An email stream is a pre-configured set of email messages that are automated to be sent to readers in a particular order, once that reader has triggered the stream to begin.

We encounter these emails all the time (and we’ll cover a few tips to make sure yours stand out in Section 3). Nearly every type of organization (e.g. businesses, nonprofits, and schools), relies on email marketing to accomplish specific tasks, while also taking the manual guesswork out of the marketing process.

Automated email streams might be designed to address all kinds of needs, including:

  • Welcoming new members, donors, advocates, or customers to your community
  • Keeping donors, constituents, or members updated on new developments and stewarding them for future donations or engagement
  • Advertising special offers from your shop or gift catalog after a customer completes a purchase, or reminding potential customers to complete their abandoned carts
  • Promoting upcoming events, incentivizing registration, and sharing more information and directions leading up to them

For example, here’s how you might set up a basic welcome stream (series) for new volunteers in your advocacy campaign:

welcome email stream: email marketing automation for nonprofits

This stream keeps readers engaged with your message and adapts based on how responsive each recipient is. Each message should contain increasingly engaging information that builds on the reader’s past actions and directs them toward getting started as an official advocate.

A stream like this could fit well into a multichannel marketing campaign designed to reach new supporters and train them to use your campaign’s mobile app. Check out the TeamDNL guide to advocacy apps to learn more about these tools.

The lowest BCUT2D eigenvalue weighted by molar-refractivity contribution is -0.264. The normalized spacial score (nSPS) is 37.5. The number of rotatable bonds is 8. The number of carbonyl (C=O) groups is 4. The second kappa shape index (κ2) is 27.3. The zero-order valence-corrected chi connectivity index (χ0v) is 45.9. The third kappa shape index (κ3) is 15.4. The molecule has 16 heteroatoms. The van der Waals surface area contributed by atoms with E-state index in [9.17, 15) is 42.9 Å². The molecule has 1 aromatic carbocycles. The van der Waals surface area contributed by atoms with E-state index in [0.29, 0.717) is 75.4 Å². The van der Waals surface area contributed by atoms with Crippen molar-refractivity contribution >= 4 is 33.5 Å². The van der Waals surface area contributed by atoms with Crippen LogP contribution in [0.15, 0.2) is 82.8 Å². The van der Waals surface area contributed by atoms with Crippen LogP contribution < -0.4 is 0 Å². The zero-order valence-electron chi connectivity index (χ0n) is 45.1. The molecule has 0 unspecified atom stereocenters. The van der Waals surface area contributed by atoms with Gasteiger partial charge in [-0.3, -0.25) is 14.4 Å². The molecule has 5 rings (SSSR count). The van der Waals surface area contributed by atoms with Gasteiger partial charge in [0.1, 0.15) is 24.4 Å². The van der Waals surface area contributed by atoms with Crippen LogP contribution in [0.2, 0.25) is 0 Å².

Email streams and the constituent lifecycle

One of the core concepts behind automated email marketing is the idea of the customer or constituent lifecycle. Your marketing efforts should be designed to guide new supporters through their relationship with your nonprofit and its events. If you’re familiar with the sales funnel, it’s a similar idea but as a broader, more relationship-oriented cycle.

The main stages in a lifecycle marketing strategy are Reach, Act, Convert, and Engage. Check out Campaign Monitor’s in-depth guide to lifecycle marketing for real-life examples. In the specific context of nonprofit event marketing, though, your email stream might look like this:

  • Reach – Send initial invitations to previous attendees, current donors, and any others who’ve expressed interest online.